By Brad Kerkhof & Arjaan De Visser, Stillwater Capital Corporation
Risk, real and perceived, is a critical factor in M&A. Risk informs valuation and drives deal structure. The market today is full of risk. Factors such as the Covid-19 pandemic, increasing interest rates, inflation, and global supply chain issues have created an unpredictable economic environment. Risk, left unattended, can expand from reality into fantasy and can quickly erode confidence. Determining what is real and what is not is critical to completing a successful transaction.
By Hayden Boles, Hyde Park Capital Advisors, LLC
Recent market volatility coupled with tightening monetary policy and higher interest rates caused overall M&A market activity to decrease in 2022 compared to the prior year of 2021. Private equity and strategic investors are taking a step back to re-evaluate their allocations and exposure to certain industries that could be most impacted by a negative economic cycle in 2023. Healthcare M&A interest has remained strong despite the pullback, as investors see the US healthcare industry, which is benefitting from the aging population, as a hedge against a potential economic downturn.
By Christopher Esterhuysen, Nolands Capital
Business owners and investors are understandably concerned about rapidly rising inflation levels, but what does this mean for someone wishing to sell their business? Put simply, the effects of inflation on a company’s value come down to how inflation impacts a company’s current and future cash flows. Three key levers drive this process:
By Philipp Weber, FPS
The importance of environmental, social and governance principles (ESG) for companies has significantly increased in recent decades. This is due to the growing awareness of society and stakeholders regarding sustainability issues, driven mainly by the noticeable negative effects of climate change. Voluntary initiatives, such as the United Nations Global Compact and the Sustainable Development Goals, and regulatory approaches, like the European Green Deal and the German Supply Chain Act, are setting up new principles, standards, and rules.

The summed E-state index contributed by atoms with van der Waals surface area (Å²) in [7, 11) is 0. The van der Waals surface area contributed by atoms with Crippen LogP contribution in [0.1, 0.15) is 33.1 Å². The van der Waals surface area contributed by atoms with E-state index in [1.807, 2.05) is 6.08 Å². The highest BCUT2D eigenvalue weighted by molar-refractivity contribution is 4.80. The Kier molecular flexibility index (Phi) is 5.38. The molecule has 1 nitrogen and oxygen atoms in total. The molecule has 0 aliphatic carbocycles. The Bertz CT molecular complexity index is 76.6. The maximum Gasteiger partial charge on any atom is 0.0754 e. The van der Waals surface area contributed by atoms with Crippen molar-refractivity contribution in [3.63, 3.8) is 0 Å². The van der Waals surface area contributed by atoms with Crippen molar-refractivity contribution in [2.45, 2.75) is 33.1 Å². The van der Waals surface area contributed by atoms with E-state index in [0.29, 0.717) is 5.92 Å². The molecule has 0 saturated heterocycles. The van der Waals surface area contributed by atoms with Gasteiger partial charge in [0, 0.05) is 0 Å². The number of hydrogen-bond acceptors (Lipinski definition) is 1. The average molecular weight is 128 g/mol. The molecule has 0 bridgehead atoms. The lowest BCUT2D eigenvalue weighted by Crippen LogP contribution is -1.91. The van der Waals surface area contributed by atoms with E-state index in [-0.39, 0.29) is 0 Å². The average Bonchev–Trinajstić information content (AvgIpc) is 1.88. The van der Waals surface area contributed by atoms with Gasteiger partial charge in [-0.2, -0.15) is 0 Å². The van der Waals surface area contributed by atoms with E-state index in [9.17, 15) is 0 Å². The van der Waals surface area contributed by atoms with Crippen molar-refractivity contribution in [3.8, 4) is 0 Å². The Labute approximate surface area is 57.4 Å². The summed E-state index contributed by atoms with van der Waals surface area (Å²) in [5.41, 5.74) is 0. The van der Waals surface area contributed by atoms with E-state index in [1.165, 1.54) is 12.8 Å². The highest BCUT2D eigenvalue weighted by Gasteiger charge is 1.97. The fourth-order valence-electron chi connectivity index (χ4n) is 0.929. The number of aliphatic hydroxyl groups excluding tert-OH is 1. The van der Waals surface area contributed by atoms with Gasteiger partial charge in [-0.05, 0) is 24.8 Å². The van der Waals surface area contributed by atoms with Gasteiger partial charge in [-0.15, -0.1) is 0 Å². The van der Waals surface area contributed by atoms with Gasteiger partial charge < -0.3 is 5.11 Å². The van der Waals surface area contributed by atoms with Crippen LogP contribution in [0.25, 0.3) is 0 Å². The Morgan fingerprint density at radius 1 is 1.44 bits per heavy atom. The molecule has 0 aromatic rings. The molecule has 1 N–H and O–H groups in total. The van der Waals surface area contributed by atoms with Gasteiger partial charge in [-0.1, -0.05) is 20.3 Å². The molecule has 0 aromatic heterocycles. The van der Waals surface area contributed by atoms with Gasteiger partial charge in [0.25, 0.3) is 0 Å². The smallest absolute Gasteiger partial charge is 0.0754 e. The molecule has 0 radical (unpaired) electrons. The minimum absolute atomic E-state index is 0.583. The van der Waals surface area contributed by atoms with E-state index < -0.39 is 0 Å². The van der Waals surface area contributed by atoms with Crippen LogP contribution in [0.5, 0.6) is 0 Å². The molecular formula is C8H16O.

By Simon Jeffery and Nick Mina, Theta Insights + Modelling
Big data is no longer only whispered about in the hallways of the big tech giants. It is now something that every business has, and every business must deal with. Yet the majority of deal advisors have yet to deploy analytics within their M&A activities. This article will explore how data analytics can be used to enhance deal value;
By Thomas Parry, Regent Assay
During the Covid-19 pandemic, supermarket shelves gathered cobwebs, cars motionlessly filled driveways, and gym memberships were unceremoniously cancelled. In an attempt to navigate a world devoid of human contact, people turned to technology to maintain a semblance of normality, and the value of technology companies, both public and private, skyrocketed. Fast forward two and a half years, and Apple’s value stands at USD 2.51 trillion (capIQ, July 2022), down from the heady heights of USD 3 trillion that it achieved earlier in 2022. The NASDAQ is down almost a quarter on the year, and private investors are daring to use the “P” word – profitability – having been content to burn through capital for the past two years or so.
By Stephen Grant, Wright, Johnston & Mackenzie LLP
Following Russia’s invasion of Ukraine in February 2022, the Economic Crime (Transparency and Enforcement) Act 2022 (the “Act”) was fast-tracked through the UK Parliament and came into force on 15 March 2022, despite it progressing at a lackluster pace for some years prior.
By Anthony J. Soukenik, Sandberg Phoenix & von Gontard
At GGI’s North American Conference in Washington DC earlier this year, I had the good fortune of presenting on working together with a single purpose when clients are selling a commercial enterprise. Highlights of my presentation were as follows:
By Edward Hendrickx & Roel Jansen, EJP Financial Astronauts
If a company acquires the shares of another company, it is important to consider the tax consequences. For example, borrowing money (for the purpose of the acquisition) may lead to interest deduction limitations. It is also possible that the acquisition costs are not deductible. We will elaborate on these rules on a high level basis below. In this article, we assume that a Dutch tax resident company is the acquiring party. Also, we assume that the financing takes place with arms-length conditions.
By Prof Sergio Guerrero Rosas, Guerrero y Santana, S.C.
The extraordinary industrial and commercial development of the last century is based on the extent of economies, the integration of production processes, and the business interaction of related companies. The conjunction of these factors gives rise to an economic phenomenon that could be summed up as: the greater the accumulation of resources, the greater the profits; and the greater the profits, the greater the accumulation of resources. Consequently, it is not surprising that modern business people increasingly pursue the integration and concentration of their companies.